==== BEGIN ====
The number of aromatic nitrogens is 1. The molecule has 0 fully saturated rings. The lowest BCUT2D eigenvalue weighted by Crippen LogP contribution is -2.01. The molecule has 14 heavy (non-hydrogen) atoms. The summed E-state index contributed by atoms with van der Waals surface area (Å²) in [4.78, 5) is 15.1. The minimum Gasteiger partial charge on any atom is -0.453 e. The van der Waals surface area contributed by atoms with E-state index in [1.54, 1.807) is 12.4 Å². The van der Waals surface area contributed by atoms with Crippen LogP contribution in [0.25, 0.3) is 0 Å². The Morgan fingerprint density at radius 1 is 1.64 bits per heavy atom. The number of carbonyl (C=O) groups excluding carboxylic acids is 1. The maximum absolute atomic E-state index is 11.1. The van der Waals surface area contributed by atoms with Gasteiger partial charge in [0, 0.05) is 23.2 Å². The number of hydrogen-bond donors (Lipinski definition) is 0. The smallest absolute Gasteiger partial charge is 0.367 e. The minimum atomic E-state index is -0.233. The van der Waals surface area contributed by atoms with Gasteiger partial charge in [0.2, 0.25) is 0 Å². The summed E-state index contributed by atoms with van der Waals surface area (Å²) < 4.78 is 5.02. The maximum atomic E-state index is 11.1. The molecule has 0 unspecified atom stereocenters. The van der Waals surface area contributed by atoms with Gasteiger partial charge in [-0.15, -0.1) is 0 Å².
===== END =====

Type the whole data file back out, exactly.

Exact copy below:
The number of aromatic nitrogens is 1. The molecule has 0 fully saturated rings. The lowest BCUT2D eigenvalue weighted by Crippen LogP contribution is -2.01. The molecule has 14 heavy (non-hydrogen) atoms. The summed E-state index contributed by atoms with van der Waals surface area (Å²) in [4.78, 5) is 15.1. The minimum Gasteiger partial charge on any atom is -0.453 e. The van der Waals surface area contributed by atoms with E-state index in [1.54, 1.807) is 12.4 Å². The van der Waals surface area contributed by atoms with Crippen LogP contribution in [0.25, 0.3) is 0 Å². The Morgan fingerprint density at radius 1 is 1.64 bits per heavy atom. The number of carbonyl (C=O) groups excluding carboxylic acids is 1. The maximum absolute atomic E-state index is 11.1. The van der Waals surface area contributed by atoms with Gasteiger partial charge in [0, 0.05) is 23.2 Å². The number of hydrogen-bond donors (Lipinski definition) is 0. The smallest absolute Gasteiger partial charge is 0.367 e. The minimum atomic E-state index is -0.233. The van der Waals surface area contributed by atoms with Gasteiger partial charge in [0.2, 0.25) is 0 Å². The summed E-state index contributed by atoms with van der Waals surface area (Å²) < 4.78 is 5.02. The maximum atomic E-state index is 11.1. The molecule has 0 unspecified atom stereocenters. The van der Waals surface area contributed by atoms with Gasteiger partial charge in [-0.15, -0.1) is 0 Å².